Here’s an overly complicated diagram to show you how I do it. This is in mm (not inches sorry!).
a = the diameter of the button
b = the spacing between the holes in the button
c = the size of the buttonhole
d = length of the centre front of the blouse from collar to hem.Read more...
Bellini Sewalong: The Machine Rolled Hem September 29 2014
Today I’m going to show you how to make a machine rolled hem or ‘pin hem’. This will make a really narrow hem finish for your blouse. I will be demonstrating this without a rolled hem foot, but of course, if you have one, go ahead and use it.
So, let’s get started. The first step is to sew a row of basting stitches 11mm (1/2”) from the bottom edge of the blouse. Set up your machine to sew 11mm (1/2”) from the edge with the longest stitch setting and sew all the way from facing to facing.
Bellini Sewalong: Finishing the facings September 26 2014
Finishing the facings is really optional, but mine were starting to fray already, so I decided to finish them. I chose overlocking, but there are several different ways of finishing this raw edge that you could choose, including pinking or zig-zag stitch.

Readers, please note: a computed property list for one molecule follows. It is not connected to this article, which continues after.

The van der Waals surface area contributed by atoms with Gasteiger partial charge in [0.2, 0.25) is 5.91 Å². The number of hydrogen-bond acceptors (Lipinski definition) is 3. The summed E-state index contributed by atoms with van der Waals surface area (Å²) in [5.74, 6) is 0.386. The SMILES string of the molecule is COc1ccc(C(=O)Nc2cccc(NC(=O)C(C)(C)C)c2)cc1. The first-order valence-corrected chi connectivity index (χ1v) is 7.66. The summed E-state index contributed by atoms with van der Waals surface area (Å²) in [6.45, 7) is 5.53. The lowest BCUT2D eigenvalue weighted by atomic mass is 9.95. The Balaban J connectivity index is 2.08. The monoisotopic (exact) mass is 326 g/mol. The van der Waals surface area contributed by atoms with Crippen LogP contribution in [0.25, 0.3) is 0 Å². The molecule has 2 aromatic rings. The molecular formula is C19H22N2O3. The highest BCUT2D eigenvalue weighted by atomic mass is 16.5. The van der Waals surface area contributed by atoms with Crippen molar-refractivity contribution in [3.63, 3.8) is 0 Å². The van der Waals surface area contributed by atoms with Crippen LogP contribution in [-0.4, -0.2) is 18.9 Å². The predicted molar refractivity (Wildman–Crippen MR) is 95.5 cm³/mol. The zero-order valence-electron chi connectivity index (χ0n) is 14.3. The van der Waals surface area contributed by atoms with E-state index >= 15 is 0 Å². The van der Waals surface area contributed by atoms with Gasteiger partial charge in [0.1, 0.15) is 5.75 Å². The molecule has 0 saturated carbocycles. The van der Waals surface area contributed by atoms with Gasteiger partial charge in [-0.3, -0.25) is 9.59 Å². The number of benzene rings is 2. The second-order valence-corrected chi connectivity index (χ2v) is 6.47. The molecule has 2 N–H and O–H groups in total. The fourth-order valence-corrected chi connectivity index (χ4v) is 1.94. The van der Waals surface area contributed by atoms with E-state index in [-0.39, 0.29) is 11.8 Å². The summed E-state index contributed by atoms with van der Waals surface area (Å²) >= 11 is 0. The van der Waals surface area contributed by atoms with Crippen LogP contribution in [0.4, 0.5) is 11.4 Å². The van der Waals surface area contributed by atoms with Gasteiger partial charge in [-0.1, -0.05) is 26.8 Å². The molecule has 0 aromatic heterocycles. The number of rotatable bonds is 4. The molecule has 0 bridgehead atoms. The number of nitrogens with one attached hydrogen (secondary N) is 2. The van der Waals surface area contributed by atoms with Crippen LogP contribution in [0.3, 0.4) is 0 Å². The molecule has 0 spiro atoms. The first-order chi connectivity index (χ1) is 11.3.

Bellini Sewalong: Side Seams September 22 2014
Today we’ll be sewing our side seams using the French seam technique we learned when we made the shoulder seams. Since I already covered French seams, I’ll be skipping through this quite quickly. If you want a refresher on this technique, it’s here.
First, place your blouse the right way out and line up the side seams, WRONG sides together.
Bellini Sewalong: Binding the armholes September 22 2014
Today we’ll be working with our bias strips that we made earlier. You should have two strips, 3cm by 40-45cm, cut on the bias grain. If you haven’t got these, you should cut them now, referring to this step of the sewalong which tells you how to do it.